This month we look at a case where the physician remembered things differently than the patient. This is a common scenario, and again highlights the importance of thoroughly documenting conversations with patients.
Dr. B, 45, was a general practitioner working in a clinic in a low-income neighborhood. He had been working at the clinic for close to 10 years and was starting to feel burned out. The clinic handled a variety of patients, some of whom had emotional or other issues, some who had not had access to medical care in many years, and some who were accompanied by social workers.
One patient who came in frequently, with and without a social worker, was Ms. W, 28. Ms. W lived in a nearby residence for women who were getting back on their feet. Her early life had been challenging, and she had been homeless for a brief period in her early 20’s when she was abusing drugs. After getting help for her drug problem and getting clean, she became pregnant. She had recently given birth and was struggling with the responsibilities of being a single mother.
When Dr. B saw her in the waiting room with a social worker, he sighed to himself. Ms. W was a “slow talker” – she spoke very slowly and tended to veer off topic during appointments. He still had a full waiting room of patients to see, and it was already afternoon. He called Ms. W (with her social worker) into the exam room and asked her what the problem was. She began telling him about the recent birth of her child and how she felt overwhelmed and was crying all the time and felt hopeless and unable to cope with the baby on her own.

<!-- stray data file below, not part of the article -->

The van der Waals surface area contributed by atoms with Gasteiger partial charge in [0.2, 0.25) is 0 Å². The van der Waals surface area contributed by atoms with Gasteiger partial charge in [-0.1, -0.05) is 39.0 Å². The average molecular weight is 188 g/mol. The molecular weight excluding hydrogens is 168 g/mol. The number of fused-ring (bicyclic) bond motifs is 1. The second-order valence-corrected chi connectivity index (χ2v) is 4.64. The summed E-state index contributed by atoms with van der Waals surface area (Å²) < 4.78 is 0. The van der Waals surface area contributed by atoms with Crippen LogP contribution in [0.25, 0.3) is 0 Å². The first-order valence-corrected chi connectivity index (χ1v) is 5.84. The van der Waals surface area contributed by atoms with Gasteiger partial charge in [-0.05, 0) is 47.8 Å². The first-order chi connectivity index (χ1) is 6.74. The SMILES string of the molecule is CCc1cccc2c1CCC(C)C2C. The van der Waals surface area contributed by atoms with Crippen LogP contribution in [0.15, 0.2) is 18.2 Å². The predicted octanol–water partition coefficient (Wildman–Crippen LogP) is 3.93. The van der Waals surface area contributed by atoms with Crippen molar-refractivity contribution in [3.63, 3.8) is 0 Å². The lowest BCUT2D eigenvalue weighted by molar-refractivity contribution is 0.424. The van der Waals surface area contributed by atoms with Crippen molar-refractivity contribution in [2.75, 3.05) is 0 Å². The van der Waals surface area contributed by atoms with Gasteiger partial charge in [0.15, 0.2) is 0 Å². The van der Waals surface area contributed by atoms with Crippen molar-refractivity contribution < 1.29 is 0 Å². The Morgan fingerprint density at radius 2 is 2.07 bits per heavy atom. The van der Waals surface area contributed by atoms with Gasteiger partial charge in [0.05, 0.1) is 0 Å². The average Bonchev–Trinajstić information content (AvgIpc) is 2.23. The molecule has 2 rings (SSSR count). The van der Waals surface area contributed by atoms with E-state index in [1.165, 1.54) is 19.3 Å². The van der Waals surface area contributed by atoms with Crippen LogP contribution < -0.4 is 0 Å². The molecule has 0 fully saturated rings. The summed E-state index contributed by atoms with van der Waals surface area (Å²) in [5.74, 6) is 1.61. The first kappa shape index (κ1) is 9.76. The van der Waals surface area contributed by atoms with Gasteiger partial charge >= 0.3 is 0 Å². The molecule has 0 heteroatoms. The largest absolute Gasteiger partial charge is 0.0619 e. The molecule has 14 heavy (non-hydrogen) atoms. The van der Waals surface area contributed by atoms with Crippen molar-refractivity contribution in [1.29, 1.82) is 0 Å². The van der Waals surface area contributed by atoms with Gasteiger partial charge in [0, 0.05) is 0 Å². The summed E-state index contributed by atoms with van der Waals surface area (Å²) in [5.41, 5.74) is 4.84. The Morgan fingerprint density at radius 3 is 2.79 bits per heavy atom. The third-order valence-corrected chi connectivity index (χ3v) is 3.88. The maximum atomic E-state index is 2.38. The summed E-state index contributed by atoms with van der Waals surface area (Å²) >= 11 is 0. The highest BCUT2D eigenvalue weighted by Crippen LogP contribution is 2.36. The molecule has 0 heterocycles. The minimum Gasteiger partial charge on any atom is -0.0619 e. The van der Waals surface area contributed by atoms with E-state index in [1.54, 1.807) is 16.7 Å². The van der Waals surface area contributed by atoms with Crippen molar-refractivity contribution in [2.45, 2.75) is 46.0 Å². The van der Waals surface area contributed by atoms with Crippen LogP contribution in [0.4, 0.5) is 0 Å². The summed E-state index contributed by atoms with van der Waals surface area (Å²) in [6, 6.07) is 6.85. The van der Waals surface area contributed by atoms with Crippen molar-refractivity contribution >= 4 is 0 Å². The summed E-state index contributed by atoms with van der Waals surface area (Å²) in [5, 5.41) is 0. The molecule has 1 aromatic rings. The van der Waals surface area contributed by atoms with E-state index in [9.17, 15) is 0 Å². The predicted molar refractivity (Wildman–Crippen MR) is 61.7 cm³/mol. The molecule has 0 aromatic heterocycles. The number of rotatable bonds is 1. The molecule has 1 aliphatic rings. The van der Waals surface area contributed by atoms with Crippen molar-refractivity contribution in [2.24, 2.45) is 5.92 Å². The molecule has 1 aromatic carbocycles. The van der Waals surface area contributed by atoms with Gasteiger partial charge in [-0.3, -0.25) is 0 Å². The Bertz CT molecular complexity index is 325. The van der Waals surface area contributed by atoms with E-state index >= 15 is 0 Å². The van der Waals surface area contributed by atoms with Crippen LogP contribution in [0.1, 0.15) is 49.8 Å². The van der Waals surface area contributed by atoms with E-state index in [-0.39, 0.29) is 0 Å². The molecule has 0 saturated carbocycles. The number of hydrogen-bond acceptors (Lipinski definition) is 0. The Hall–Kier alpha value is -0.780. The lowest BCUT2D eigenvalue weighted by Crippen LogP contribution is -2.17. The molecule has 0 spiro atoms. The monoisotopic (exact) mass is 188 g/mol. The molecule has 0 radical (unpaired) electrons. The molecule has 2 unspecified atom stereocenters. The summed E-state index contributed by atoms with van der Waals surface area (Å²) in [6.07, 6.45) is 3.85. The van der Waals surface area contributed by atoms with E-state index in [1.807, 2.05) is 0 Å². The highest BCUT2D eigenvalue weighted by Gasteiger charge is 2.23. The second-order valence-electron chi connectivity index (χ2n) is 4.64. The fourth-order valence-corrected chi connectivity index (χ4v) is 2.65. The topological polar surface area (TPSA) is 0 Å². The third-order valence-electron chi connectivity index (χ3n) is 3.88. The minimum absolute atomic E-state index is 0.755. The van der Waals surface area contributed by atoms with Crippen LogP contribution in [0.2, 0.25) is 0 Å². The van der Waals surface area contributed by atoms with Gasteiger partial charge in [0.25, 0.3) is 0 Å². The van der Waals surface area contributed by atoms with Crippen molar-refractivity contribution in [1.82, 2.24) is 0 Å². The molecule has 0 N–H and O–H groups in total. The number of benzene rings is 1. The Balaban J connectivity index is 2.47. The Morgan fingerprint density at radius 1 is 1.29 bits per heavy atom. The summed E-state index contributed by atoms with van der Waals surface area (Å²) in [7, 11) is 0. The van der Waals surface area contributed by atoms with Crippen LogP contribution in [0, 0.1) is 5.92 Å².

Ms. W began talking about the tribulations of being a new mother again, and how grim everything seemed, and Dr. B interrupted her.
“This seems to be postpartum depression,” he told her. “It’s common and affects many women. I will prescribe something that should help you.”
He wrote her a prescription for lamotrigine to treat the condition, told her he hoped she would feel more positive very soon, and ushered her out.
About a week after starting to take the lamotrigine, Ms. W developed a rash on her legs. She called the clinic, but Dr. B was in with another patient, so she left a message with the receptionist. The physician was too busy to call her back that afternoon. The next day she left a few more messages. Dr. B saw the messages but again was too busy to call her back right away. He swiftly was caught back in the stream of newly arriving patients, and forgot about the messages.
After not hearing back from the clinic, Ms. W went to the local emergency department to have someone look at the rash. She went on two different occasions in the first week that the rash had developed. A dermatologist and a gynecologist examined her, but neither associated the rash with the medication. As a result, Ms. W continued to take the lamotrigine even as the rash began to spread across her body. When Ms. W’s lips and gums began to blister, she stopped taking the medication and returned to the emergency department where she was immediately transferred to the burn intensive care unit. Upon admission to the hospital, she had severe burns over 60% of her body, as well as blistering and burns to her oral, vaginal and rectal mucosa. She was diagnosed with Stevens-Johnson Syndrome, a potentially deadly reaction associated with lamotrigine.